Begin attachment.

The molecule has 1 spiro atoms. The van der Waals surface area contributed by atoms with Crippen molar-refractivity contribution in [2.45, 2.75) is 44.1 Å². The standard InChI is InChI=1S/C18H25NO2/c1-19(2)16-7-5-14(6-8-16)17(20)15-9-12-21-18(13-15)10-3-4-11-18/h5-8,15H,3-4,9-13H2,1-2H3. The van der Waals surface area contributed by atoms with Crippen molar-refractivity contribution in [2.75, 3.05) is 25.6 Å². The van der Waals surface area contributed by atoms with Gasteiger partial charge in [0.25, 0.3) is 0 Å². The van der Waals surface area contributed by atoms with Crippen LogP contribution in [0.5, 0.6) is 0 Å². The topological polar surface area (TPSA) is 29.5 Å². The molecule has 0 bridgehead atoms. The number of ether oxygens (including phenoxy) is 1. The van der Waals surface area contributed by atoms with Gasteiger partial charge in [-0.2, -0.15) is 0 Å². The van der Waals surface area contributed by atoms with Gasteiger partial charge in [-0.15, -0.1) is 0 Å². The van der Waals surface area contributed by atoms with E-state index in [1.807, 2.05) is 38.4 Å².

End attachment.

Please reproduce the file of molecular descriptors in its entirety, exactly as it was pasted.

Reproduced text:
The molecule has 1 spiro atoms. The van der Waals surface area contributed by atoms with Crippen molar-refractivity contribution in [2.45, 2.75) is 44.1 Å². The standard InChI is InChI=1S/C18H25NO2/c1-19(2)16-7-5-14(6-8-16)17(20)15-9-12-21-18(13-15)10-3-4-11-18/h5-8,15H,3-4,9-13H2,1-2H3. The van der Waals surface area contributed by atoms with Crippen molar-refractivity contribution in [2.75, 3.05) is 25.6 Å². The van der Waals surface area contributed by atoms with Gasteiger partial charge in [0.25, 0.3) is 0 Å². The van der Waals surface area contributed by atoms with Crippen LogP contribution in [0.5, 0.6) is 0 Å². The topological polar surface area (TPSA) is 29.5 Å². The molecule has 0 bridgehead atoms. The number of ether oxygens (including phenoxy) is 1. The van der Waals surface area contributed by atoms with Gasteiger partial charge in [-0.2, -0.15) is 0 Å². The van der Waals surface area contributed by atoms with Gasteiger partial charge in [-0.15, -0.1) is 0 Å². The van der Waals surface area contributed by atoms with E-state index in [1.807, 2.05) is 38.4 Å².